When a merchant would like to reserve money from the client’s fund without charging them at the spot is called pre-authorisation (also known as “pre-auth”). A pre-authorisation is valid for up to 7 days and (in PAYMILL’s case) valid for credit and debit card transactions. A pre-authorisation is a temporary funds hold, not a true charge, thus it will usually only show up on a banking statement as “pending charges”. Pre-authorisation is commonly used by online merchants prior to running a full authorisation for a purchase. If the pre-authorisation fee is refused by the bank or credit/debit card company, the full charge is cancelled, and the purchase will not be processed.
What are the benefits of using pre-authorisation?
Pre-authorisations can help improving customer satisfaction and reducing costs.
Improved Customer Satisfaction: Withdrawing funds from a customer’s account and not delivering goods in a timely manner can infuriate consumers. In the majority of the cases, if a merchant has pre-auth in place, end customers will only be charged after inventory is confirmed. Also, in some cases, customers will only be charged when they successfully receive the goods. Having pre-auth in place improves customer satisfaction in case goods are not ready or in-stock to be delivered at the time of the purchase.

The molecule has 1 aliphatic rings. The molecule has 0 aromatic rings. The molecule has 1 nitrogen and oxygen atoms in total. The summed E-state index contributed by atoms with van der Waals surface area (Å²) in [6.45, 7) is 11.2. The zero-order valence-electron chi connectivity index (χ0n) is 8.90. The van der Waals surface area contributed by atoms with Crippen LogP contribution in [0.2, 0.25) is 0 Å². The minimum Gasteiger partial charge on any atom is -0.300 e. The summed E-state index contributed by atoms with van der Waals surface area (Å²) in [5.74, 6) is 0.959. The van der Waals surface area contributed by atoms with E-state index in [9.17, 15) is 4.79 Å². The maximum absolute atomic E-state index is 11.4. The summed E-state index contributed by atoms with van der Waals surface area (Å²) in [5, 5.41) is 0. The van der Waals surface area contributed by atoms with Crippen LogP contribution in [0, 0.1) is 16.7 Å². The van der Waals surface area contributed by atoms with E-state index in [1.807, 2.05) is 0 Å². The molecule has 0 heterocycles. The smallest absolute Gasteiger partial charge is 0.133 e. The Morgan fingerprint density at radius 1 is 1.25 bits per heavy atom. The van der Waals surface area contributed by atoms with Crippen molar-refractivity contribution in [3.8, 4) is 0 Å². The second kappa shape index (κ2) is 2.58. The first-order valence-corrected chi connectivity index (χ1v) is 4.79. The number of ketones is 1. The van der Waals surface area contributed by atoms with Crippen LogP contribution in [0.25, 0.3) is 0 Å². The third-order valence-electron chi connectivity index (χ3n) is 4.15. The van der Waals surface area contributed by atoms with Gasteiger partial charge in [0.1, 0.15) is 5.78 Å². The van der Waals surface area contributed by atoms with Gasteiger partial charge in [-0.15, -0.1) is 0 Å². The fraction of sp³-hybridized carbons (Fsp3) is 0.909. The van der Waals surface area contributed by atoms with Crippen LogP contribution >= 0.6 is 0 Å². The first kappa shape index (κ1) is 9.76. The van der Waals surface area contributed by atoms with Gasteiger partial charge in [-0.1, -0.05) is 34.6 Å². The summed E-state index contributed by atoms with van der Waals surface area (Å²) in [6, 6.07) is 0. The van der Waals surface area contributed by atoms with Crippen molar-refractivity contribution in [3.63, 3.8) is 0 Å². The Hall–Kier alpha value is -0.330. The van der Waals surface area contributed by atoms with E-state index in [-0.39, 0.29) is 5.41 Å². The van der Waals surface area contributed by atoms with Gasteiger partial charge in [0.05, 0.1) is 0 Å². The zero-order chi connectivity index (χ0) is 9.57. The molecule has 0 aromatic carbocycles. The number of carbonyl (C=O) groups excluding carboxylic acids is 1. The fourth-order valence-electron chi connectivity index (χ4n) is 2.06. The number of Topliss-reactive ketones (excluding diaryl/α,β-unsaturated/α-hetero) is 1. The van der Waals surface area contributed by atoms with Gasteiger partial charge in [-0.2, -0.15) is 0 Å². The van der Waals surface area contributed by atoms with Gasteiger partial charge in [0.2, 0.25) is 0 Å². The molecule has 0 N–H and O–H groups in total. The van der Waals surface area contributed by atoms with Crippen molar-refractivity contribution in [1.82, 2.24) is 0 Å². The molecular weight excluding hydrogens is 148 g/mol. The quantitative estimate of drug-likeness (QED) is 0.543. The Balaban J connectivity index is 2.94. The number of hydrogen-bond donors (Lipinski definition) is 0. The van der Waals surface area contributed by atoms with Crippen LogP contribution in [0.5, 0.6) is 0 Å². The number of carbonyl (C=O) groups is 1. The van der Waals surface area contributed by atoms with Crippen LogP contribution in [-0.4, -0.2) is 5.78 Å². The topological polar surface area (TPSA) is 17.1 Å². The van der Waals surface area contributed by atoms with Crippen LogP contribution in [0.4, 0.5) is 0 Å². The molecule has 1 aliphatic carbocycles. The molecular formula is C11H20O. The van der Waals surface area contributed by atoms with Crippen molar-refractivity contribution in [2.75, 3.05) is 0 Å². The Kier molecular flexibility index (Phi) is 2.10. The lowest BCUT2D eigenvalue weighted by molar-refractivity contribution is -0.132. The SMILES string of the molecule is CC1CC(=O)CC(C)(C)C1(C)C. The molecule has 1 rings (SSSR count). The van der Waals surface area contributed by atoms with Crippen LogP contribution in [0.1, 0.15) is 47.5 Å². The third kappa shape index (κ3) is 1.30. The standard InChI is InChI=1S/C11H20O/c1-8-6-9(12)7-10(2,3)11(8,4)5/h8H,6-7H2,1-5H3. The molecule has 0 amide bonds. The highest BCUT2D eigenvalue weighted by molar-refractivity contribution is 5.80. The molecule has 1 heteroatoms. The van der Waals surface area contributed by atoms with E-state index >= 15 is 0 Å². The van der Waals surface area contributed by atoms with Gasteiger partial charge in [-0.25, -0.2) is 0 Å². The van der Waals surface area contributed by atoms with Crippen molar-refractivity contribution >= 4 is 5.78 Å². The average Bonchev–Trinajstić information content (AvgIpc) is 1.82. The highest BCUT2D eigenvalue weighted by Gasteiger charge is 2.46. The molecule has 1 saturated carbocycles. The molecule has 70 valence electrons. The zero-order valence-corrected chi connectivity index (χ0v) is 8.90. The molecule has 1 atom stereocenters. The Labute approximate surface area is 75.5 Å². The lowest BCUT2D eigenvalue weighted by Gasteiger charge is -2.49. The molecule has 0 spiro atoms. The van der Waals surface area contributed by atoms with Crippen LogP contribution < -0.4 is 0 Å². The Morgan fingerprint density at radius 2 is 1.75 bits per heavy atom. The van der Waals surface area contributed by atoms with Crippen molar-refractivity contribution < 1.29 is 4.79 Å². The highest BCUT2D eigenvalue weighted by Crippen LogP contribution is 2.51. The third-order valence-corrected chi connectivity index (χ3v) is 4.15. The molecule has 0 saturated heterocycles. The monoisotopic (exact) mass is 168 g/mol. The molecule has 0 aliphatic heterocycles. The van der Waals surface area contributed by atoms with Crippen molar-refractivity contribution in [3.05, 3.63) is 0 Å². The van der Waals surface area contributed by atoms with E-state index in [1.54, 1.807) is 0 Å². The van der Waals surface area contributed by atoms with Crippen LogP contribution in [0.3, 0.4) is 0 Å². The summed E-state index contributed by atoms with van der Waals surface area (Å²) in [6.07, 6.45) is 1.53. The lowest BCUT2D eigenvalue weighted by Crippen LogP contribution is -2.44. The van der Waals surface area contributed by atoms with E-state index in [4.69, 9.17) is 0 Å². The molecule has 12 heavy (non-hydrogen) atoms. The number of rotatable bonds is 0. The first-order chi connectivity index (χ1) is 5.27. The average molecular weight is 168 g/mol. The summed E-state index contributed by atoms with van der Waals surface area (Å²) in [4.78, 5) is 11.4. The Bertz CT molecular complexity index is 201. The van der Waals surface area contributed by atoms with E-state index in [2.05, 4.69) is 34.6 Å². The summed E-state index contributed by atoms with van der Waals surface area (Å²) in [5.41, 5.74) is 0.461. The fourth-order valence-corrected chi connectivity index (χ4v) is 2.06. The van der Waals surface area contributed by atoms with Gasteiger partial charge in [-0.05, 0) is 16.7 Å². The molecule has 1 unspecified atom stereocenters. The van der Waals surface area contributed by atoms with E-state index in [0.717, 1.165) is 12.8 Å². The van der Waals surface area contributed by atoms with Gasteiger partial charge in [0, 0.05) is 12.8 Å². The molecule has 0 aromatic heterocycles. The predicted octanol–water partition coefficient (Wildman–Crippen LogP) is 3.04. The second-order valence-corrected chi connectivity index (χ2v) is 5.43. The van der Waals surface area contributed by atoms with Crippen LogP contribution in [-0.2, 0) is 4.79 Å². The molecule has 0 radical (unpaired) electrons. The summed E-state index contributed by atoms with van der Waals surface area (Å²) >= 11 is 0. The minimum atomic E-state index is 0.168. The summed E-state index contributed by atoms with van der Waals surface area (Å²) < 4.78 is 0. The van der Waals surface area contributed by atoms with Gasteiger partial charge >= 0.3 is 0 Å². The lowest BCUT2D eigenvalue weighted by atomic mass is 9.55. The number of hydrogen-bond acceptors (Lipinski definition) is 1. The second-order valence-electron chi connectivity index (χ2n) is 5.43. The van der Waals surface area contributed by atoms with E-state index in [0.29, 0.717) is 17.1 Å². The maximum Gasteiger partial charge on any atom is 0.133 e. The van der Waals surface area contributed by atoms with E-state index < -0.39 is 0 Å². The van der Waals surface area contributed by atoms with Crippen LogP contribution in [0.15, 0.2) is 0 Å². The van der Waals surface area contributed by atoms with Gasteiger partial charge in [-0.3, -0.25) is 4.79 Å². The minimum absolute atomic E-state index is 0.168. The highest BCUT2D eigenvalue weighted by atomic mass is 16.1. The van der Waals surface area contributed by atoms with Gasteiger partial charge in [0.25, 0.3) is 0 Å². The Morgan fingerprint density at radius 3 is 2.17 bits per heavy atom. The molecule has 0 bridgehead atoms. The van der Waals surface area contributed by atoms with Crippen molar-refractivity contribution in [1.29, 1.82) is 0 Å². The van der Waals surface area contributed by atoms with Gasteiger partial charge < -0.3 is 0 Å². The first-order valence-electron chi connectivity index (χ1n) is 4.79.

Reduced Costs: Keeping inventories can be quite costly and therefore many merchants decide to minimize the amount of goods stored in-house. The fact that merchants can confirm inventory before authorizing full payments can help reducing discount rate charges for goods which cannot be shipped.
How to create debit and credit card pre-authorisations?
In order to start using pre-authorisation in an online store a merchant must have a payment processor (such as PAYMILL) that supports pre-authorisations. When integrating a payment gateway, you have to specify what type of transaction you want to process. Most shopping carts offer pre and full authorisation to run your transactions. When building an online shop via a shopping cart merchants will also have the option to choose between the two transaction types. There are other terminologies used by shopping carts which should be kept in mind. In some cases, a shopping cart can refer to pre-authorisation as “reserve” instead of “pre-authorisation”. It’s also important to note that not all shopping carts can support pre-authorisations, therefore it is important to check with the respective shopping cart organization if they are eligible to work with pre-auth.